Cherries are a fruit that may possess many health benefits. Evidence notes that it is safe for a person with diabetes to consume cherries and they may help control blood sugar levels as part of a healthy eating plan.

Diabetes is a health condition that occurs when people are unable to produce or effectively use the hormone insulin. This can impact their blood sugar levels and make it difficult to keep them within suitable target ranges.

To help control blood sugar levels, people may make dietary changes and be conscious of the amount of carbohydrates they consume. Most fruits, such as cherries, contain sugar and are safe for people with diabetes to eat. However, it is important to be mindful of portion sizes and how much they consume.

Read on to learn more about cherries and diabetes.

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It is safe for people with diabetes to eat cherries. The American Diabetes Association (ADA) lists cherries as a food encouraged when a person is following a low glycemic index (GI) diet. A low GI diet can help people control their blood sugar levels.

The GI is a rating system for foods that contain carbohydrates. Foods with a low GI release glucose slowly into a person’s blood. This raises a person’s blood sugar level more slowly than foods with a high GI. This can help a person living with diabetes to manage their blood sugar levels, as they should not spike, and remain more stable.

Cherries have a low GI. Researchers have shown that low-GI diets are more effective in controlling blood sugar levels than high-GI diets.

Cherries are low in fat and a good source of fiber and vitamin C. The ADA recommends consuming foods high in vitamins and fiber. The Centers for Disease Control and Prevention (CDC) also suggests foods rich in fiber may be important in preventing or managing diabetes. Fiber is a type of carbohydrate present in fruits such as cherries.

Cherries are also a food rich in antioxidants called anthocyanins. These are naturally occurring pigments found in many flowers, fruits, and plants.

A 2018 review suggests that anthocyanins may slow down glucose production from the carbohydrates a person eats. This can decrease a person’s blood sugar levels and prevent them from going too high.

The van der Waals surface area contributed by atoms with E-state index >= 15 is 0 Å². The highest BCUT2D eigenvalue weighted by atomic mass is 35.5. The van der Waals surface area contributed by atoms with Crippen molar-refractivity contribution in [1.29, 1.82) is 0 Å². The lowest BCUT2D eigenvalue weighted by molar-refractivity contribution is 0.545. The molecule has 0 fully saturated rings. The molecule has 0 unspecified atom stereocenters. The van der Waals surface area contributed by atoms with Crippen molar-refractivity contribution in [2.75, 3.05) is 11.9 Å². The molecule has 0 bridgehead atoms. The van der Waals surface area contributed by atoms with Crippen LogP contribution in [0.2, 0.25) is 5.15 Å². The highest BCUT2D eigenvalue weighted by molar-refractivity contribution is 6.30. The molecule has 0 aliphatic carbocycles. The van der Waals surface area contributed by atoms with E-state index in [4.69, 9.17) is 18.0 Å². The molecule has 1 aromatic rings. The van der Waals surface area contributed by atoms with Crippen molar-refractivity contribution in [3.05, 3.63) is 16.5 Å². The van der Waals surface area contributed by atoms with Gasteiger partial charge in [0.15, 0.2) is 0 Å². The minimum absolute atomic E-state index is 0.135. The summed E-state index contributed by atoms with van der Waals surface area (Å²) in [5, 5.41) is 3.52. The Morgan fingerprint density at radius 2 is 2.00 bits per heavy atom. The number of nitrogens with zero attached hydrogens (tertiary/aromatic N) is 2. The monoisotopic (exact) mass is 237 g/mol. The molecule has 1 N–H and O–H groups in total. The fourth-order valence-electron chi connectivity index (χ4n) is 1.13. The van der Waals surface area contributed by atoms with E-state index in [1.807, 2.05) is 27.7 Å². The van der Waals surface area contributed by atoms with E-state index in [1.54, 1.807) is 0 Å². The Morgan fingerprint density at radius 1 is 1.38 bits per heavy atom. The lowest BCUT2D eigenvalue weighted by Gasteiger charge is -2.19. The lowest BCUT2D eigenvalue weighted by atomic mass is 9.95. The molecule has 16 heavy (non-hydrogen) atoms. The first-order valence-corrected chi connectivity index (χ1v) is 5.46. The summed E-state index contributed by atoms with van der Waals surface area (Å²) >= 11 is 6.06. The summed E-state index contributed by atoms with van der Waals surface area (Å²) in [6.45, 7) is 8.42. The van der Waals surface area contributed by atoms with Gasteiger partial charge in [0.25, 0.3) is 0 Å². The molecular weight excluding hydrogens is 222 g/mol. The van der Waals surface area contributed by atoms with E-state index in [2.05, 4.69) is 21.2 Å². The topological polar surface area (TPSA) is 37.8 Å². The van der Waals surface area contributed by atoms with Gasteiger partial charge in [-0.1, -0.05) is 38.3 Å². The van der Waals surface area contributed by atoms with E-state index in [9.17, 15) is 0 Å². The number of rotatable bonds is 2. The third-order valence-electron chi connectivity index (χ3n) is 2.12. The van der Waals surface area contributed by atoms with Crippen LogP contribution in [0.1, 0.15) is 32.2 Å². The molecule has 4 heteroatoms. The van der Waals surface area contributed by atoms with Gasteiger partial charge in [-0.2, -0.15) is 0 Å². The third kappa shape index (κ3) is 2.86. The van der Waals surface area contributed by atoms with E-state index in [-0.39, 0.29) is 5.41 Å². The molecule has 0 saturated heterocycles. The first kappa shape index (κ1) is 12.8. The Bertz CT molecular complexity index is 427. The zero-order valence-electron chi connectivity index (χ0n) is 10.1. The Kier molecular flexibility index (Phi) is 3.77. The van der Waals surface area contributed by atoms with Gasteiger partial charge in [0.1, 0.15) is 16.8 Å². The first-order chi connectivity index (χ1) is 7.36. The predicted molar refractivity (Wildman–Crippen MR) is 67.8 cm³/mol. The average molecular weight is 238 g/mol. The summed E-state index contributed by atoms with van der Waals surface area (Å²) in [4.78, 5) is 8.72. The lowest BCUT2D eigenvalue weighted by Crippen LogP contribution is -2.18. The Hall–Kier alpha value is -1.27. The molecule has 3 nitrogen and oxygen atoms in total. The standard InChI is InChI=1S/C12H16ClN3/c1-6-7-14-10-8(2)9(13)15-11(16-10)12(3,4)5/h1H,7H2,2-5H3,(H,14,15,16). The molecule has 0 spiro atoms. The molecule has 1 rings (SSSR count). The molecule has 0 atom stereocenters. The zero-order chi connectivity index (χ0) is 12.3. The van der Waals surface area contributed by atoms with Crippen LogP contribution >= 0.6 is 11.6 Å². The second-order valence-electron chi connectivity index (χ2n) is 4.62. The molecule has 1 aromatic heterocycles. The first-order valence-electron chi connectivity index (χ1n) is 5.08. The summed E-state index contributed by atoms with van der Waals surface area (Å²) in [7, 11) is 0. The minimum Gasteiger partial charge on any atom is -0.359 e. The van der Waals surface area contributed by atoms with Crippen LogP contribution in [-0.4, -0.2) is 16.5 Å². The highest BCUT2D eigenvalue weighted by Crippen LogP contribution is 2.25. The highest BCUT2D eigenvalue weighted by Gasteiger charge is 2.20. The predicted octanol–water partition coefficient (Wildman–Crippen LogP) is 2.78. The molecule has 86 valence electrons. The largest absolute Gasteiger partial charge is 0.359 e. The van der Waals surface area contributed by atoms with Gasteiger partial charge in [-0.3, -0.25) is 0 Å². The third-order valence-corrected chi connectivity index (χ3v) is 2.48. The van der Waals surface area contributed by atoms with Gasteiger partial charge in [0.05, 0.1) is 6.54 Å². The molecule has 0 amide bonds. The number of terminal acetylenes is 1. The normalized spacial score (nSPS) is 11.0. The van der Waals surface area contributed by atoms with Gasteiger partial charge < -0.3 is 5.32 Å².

The review also indicates that cherries could help increase insulin production. Both these effects suggest that consuming cherries could promote healthy blood sugar regulation.

However, the researchers also note that more research is necessary to investigate if this can reduce a person’s risk of diabetes.

Similarly, a 2020 review indicates that anthocyanins may help insulin and blood sugar levels in people with diabetes. They also note that sweet cherries have a low GI. This makes cherries, as well as other low- to medium-GI fruits, a suitable snack for people with diabetes.

Scientists have also investigated the beneficial effects of eating cherries using rats with type 2 diabetes. A 2018 study notes that cherries may decrease the risk of developing diabetes by reducing fat accumulation and body weight, improving the regulation of glucose and insulin, and helping prevent diabetic complications.

Evidence suggests that cherries may also possess other health benefits, such as:

  • improving sleep
  • improving cognitive function
  • reducing arthritis symptoms
  • aiding recovery after strenuous exercise

In addition to health benefits, cherries may also have side effects for some people. Cherries are rich in naturally occurring acids called salicylates. People may have a food allergy or intolerance of salicylates. If so, they may have gastrointestinal symptoms if they eat large quantities of cherries, such as:

  • diarrhea
  • bloating
  • excess gas
  • abdominal pain

People can add cherries to their diet by eating them:

  • as part of a fruit salad
  • with oatmeal or cereal as part of breakfast
  • as a snack
  • as part of fruit smoothies

Cherries are a healthy fruit that people living with diabetes can safely consume as part of a healthy eating plan. Cherries are a low GI fruit, which can help people to regulate their blood sugar levels more effectively. Cherries are also rich in recommended nutrients for diabetes, such as vitamin C and fiber.

Researchers have shown that the anthocyanins in cherries have antioxidant properties. These properties may help people with diabetes manage blood sugar levels and reduce insulin resistance.